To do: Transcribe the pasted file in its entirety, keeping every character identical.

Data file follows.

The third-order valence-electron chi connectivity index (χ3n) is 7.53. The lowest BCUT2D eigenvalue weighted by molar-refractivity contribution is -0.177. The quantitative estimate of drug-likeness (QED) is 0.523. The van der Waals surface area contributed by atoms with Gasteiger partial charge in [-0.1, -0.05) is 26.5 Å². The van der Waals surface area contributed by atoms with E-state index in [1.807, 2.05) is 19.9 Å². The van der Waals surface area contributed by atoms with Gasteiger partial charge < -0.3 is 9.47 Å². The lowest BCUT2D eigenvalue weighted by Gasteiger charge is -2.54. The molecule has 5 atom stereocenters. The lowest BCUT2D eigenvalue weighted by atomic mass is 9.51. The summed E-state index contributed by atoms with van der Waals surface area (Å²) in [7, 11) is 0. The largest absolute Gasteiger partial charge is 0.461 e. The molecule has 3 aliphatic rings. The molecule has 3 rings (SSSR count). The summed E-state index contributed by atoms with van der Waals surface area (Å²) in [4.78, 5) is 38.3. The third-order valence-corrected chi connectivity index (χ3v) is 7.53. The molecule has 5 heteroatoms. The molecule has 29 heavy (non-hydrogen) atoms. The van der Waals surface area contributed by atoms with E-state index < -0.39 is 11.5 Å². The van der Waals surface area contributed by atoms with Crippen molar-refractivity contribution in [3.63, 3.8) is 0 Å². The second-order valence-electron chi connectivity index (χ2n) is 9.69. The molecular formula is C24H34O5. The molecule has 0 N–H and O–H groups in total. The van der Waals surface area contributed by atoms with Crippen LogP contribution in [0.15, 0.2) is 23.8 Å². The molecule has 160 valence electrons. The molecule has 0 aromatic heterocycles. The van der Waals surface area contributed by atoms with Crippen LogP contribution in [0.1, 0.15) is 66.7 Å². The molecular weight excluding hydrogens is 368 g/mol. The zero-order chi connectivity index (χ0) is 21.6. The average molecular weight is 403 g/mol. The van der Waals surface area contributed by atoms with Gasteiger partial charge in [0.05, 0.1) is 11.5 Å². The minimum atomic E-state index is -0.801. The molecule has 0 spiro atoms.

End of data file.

The third-order valence-electron chi connectivity index (χ3n) is 7.53. The lowest BCUT2D eigenvalue weighted by molar-refractivity contribution is -0.177. The quantitative estimate of drug-likeness (QED) is 0.523. The van der Waals surface area contributed by atoms with Gasteiger partial charge in [-0.1, -0.05) is 26.5 Å². The van der Waals surface area contributed by atoms with E-state index in [1.807, 2.05) is 19.9 Å². The van der Waals surface area contributed by atoms with Gasteiger partial charge < -0.3 is 9.47 Å². The lowest BCUT2D eigenvalue weighted by Gasteiger charge is -2.54. The molecule has 5 atom stereocenters. The lowest BCUT2D eigenvalue weighted by atomic mass is 9.51. The summed E-state index contributed by atoms with van der Waals surface area (Å²) in [7, 11) is 0. The largest absolute Gasteiger partial charge is 0.461 e. The molecule has 3 aliphatic rings. The molecule has 3 rings (SSSR count). The summed E-state index contributed by atoms with van der Waals surface area (Å²) in [4.78, 5) is 38.3. The third-order valence-corrected chi connectivity index (χ3v) is 7.53. The molecule has 5 heteroatoms. The molecule has 29 heavy (non-hydrogen) atoms. The van der Waals surface area contributed by atoms with E-state index < -0.39 is 11.5 Å². The van der Waals surface area contributed by atoms with Crippen molar-refractivity contribution in [3.63, 3.8) is 0 Å². The second-order valence-electron chi connectivity index (χ2n) is 9.69. The molecular formula is C24H34O5. The molecule has 0 N–H and O–H groups in total. The van der Waals surface area contributed by atoms with Crippen LogP contribution in [0.15, 0.2) is 23.8 Å². The molecule has 160 valence electrons. The molecule has 0 aromatic heterocycles. The van der Waals surface area contributed by atoms with Crippen LogP contribution in [0.1, 0.15) is 66.7 Å². The molecular weight excluding hydrogens is 368 g/mol. The zero-order chi connectivity index (χ0) is 21.6. The average molecular weight is 403 g/mol. The van der Waals surface area contributed by atoms with Gasteiger partial charge in [0.05, 0.1) is 11.5 Å². The minimum atomic E-state index is -0.801. The molecule has 0 spiro atoms.